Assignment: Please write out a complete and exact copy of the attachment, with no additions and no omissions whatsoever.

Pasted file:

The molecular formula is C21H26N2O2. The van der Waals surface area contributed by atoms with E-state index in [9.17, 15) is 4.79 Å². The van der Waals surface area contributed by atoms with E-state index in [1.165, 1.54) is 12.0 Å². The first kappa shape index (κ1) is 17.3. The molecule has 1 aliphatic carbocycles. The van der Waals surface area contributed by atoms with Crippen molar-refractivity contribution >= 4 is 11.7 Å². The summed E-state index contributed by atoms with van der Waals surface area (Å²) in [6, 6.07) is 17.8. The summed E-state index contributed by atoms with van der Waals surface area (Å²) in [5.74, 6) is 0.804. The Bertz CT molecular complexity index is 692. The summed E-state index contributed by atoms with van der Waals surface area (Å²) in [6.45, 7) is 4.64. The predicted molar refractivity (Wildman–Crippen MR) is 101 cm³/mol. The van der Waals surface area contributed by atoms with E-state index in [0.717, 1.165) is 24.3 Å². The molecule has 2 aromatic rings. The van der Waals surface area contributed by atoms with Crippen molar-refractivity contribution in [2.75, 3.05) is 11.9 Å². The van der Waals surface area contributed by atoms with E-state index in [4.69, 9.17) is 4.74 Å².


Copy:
The molecular formula is C21H26N2O2. The van der Waals surface area contributed by atoms with E-state index in [9.17, 15) is 4.79 Å². The van der Waals surface area contributed by atoms with E-state index in [1.165, 1.54) is 12.0 Å². The first kappa shape index (κ1) is 17.3. The molecule has 1 aliphatic carbocycles. The van der Waals surface area contributed by atoms with Crippen molar-refractivity contribution >= 4 is 11.7 Å². The summed E-state index contributed by atoms with van der Waals surface area (Å²) in [6, 6.07) is 17.8. The summed E-state index contributed by atoms with van der Waals surface area (Å²) in [5.74, 6) is 0.804. The Bertz CT molecular complexity index is 692. The summed E-state index contributed by atoms with van der Waals surface area (Å²) in [6.45, 7) is 4.64. The predicted molar refractivity (Wildman–Crippen MR) is 101 cm³/mol. The van der Waals surface area contributed by atoms with E-state index in [0.717, 1.165) is 24.3 Å². The molecule has 2 aromatic rings. The van der Waals surface area contributed by atoms with Crippen molar-refractivity contribution in [2.75, 3.05) is 11.9 Å². The van der Waals surface area contributed by atoms with E-state index in [4.69, 9.17) is 4.74 Å².